Obviously, the most important question is where to go for that next school. For brand new teachers, the best answer is anywhere. Do a few years. Get some experience. Bank some money. Move on. For people with more experience, however, choosing a school requires some strange arithmetic.
There is the city and country, of course. Schools in Asia and the Middle East tend to pay the best overall. Most European schools don’t pay as well but have the draw of being in Europe. There are great schools in Africa and South America too with salaries that range from generous to less so. In our search, we planned from the beginning to stay in Asia. Good money, decent travel options, relative safety.
Some teachers really want the urban experience while others want to be somewhere where they can go on hikes or do some cycling. A lot of the best schools exist in the suburban outskirts of their respective cities, so teachers need to think about whether they want to be close to work or in a cool neighborhood with options for a rich social life. As for me, I don’t have to live in the most happening part of a city. I just have three rules: walkable café, walkable pub, and walkable foreign grocery story (the kind of place that sells cheddar cheese and hint-of-lime tortilla chips).
The school itself matters too. Some teachers need IB (International Baccalaureate) experience and have to prioritize schools with IB Diploma, Middle Years, and Primary Years programs to pad their CVs for future schools. Others prefer schools that use national curricula programs similar to their home countries: AP, Common Core, A Levels, or IGCSE. I’m at a stage where I’m comfortable with my experience in many of these programs, so my needs are more specific. Basically, I want a school that isn’t so set in its ways that I can actually get involved in creating units and influencing curriculum. I want a school that’s in the process of rethinking its practice and embracing innovations in student agency, curricular co-construction, interdisciplinary teaching and learning, and, most of all, privileging learning over the production of highly prescriptive work. On a practical level, I’m also avoiding schools that are currently in the process of relocating to a new campus, which bring to mind inchoate workspaces, spotty internet connections and a lot of planning for the worse. Not a road I’m looking to travel down again soon.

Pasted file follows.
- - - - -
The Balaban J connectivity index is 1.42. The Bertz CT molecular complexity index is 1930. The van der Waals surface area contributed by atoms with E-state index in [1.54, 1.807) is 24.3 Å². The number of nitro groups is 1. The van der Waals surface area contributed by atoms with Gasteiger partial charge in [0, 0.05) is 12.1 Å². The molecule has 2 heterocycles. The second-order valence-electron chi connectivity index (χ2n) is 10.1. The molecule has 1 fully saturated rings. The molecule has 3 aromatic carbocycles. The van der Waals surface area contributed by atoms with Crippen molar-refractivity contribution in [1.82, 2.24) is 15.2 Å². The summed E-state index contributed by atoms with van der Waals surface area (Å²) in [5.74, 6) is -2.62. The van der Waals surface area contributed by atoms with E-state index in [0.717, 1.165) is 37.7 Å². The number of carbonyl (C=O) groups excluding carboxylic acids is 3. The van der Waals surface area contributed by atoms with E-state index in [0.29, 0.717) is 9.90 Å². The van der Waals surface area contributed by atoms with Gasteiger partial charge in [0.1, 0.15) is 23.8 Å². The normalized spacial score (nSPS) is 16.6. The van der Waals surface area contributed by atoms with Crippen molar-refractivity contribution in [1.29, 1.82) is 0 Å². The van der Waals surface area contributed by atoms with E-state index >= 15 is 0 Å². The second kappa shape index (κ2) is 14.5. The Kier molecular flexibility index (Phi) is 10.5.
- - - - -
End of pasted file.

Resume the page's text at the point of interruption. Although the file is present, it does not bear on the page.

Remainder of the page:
All in all, uprooting oneself and starting over somewhere else can be a stressful process but also an exciting one. In our job search, everything worked out really well this time. We had a job offer by the end of October at a very good school in a warmer tropical climate and look forward to relocating at the end of the school year. It was an easier process this time than in the past, due I’m sure to the reputation of my current school but, I hope, also my own CV, interview prowess, etc. The international teacher job search is a strange process unlike that of most other fields–it’s closest parallel is probably the university application process–but it’s an exciting and exhilarating aspect of the field I wouldn’t change.